, both literary and moral, expressed by words and tones, not conveyed by the printed page, when the speaker, feeling that the sympathies of his audience were with him to the full, and that their knowledge of the subject required from him the

broadest statements, to render it intelligible, gave himself to the ex-
citement of the moment,-I have more than doubted whether it would
not have been better to have avoided every personal allusion. I believe
that I have in no case overstated or misrepresented what was said.
I deeply grieve to fix upon my pages the suggestions, perhaps, of
momentary excitement, which Mr. Byrth's better feeling has, in some
instances, refused to record-and that the obligation I was under to
remove an impression actually made, does not permit me to give
full effect to this working of a kinder spirit, the manifestations of
which, in other ways, I have respectfully to acknowledge.

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Syllabus of a Course of Lectures now in course of delivery successively.


119.-February 6.
1. Introductory. The practical im-

portance of the Controversy
rith Unitarians

Rev. F. Ould.

1839.-February 12.
1. The practical importance of the
Unitarian Controversy

- Rev. J. H. Thom.

February 19.
2. The Bible; what it is, and what
it is not

Rev. J. Martineau.

Arany 18.
- The Integrity of the Canon

of Holy Scripture maintained

against Unitarian Objections - Rev.Dr.Tattershall. buray 20. . The Unitarian Interpretation of the New Testament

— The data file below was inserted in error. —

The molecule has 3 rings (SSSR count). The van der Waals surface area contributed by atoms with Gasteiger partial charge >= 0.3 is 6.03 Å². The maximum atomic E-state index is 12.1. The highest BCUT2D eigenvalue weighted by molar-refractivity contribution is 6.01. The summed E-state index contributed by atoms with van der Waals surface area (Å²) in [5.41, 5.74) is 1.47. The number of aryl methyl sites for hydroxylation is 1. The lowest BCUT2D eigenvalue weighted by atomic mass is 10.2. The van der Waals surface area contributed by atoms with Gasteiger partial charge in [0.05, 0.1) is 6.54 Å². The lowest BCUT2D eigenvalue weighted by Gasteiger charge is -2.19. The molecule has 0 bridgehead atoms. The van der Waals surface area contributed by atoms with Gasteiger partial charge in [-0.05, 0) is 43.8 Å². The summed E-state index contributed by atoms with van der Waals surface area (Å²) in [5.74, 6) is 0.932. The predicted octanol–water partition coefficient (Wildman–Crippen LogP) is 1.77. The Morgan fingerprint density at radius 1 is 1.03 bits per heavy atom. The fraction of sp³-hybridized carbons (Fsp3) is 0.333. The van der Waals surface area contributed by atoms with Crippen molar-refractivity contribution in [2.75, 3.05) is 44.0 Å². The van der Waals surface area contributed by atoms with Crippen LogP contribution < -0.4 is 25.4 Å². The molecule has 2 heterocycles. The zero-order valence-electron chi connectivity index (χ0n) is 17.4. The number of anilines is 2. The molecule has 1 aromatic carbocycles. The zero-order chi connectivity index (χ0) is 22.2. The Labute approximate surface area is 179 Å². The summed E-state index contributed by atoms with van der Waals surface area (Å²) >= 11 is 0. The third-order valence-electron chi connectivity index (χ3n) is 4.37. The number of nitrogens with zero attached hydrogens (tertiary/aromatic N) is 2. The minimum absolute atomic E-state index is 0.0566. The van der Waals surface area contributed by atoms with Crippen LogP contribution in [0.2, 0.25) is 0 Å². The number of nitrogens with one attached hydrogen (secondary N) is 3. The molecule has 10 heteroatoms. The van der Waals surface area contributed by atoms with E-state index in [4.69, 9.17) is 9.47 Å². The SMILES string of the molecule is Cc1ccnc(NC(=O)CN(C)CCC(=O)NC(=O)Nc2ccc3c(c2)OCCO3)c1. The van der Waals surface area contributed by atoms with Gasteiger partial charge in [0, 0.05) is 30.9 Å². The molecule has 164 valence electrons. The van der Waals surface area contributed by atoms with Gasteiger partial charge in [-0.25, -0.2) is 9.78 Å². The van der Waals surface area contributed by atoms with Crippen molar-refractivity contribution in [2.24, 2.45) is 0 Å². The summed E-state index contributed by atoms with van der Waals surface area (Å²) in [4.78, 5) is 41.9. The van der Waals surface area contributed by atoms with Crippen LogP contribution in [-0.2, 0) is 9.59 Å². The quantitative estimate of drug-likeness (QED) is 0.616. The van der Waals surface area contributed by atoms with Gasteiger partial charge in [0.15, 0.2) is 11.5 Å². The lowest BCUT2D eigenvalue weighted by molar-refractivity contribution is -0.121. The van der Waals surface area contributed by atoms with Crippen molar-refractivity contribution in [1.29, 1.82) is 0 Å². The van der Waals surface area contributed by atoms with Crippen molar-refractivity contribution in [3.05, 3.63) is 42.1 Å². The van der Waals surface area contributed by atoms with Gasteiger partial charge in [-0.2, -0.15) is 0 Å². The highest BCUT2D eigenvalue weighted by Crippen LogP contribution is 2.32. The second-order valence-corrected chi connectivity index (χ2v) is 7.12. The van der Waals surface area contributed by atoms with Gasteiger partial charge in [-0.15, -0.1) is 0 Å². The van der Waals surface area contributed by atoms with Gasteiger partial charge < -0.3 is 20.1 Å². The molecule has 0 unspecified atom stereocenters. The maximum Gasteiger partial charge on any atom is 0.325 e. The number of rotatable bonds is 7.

based upon defective Scholarship, or on dishonest of uneandid Criticism - Rec. T. Byrth.

February 26.
3. Christianity not the property of

Critics and Scholars, but the gift
of God to all men

- Rev. J. H. Thom.

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March 5.
4. “There is one God, and one Me-

diator between God and men, the
Man Christ Jesus"

Rec. H. Giles.
March 12.
5. The proposition That Christ is

God, proved to be false from the
Jewish and the Christian Scrip-

Rev. J. Martineau.

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March 19.
6. The scheme of Vicarious Redemp-

tion inconsistent with itself, and
with the Christian idea of Salva-

Rev.J. Martineau.

7. The Doctrine of the Trinity

prored as a consequence from the Deity of our Lord Jesus

March 26.
7. The unscriptural Origin and Ec-

clesiastical History of the Doc-
trine of the Trinity

Rev. J. H. Thom.


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Rev. D. James.

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April 9.
9. The Comforter, even the Spirit of

Truth, who dwelleth in us, and
teacheth all things

Rev. J. H. Thom.
April 16.
10. Christianity without Priest, and
without Ritual -

Rev. J. Martineau. April 23. 11. Creeds the foes of Heavenly Faith ; the allies of worldly Policy

Rev. H. Giles. April 30. 12. The Christian view of Moral Evil here

Rev. J. Martincau.

. The Nicene and Athanasian
Creeds explained and defended Rø. R. Davies.

11 The Personality and Agency of


Rer. H. Stowell.

11. The Eternity of future Rewards

and Punishments

May 7.
13. The Christian view of Retribu-
tion hereafter

- Rev. H. Giles.

Rev. W. Daltor.

The Course of Unitarian Lectures will be published weekly, and may be had of Jonn GREEN,

Newgate Street, London, WILLMER AND Smith, Liverpool, and all other Booksellers.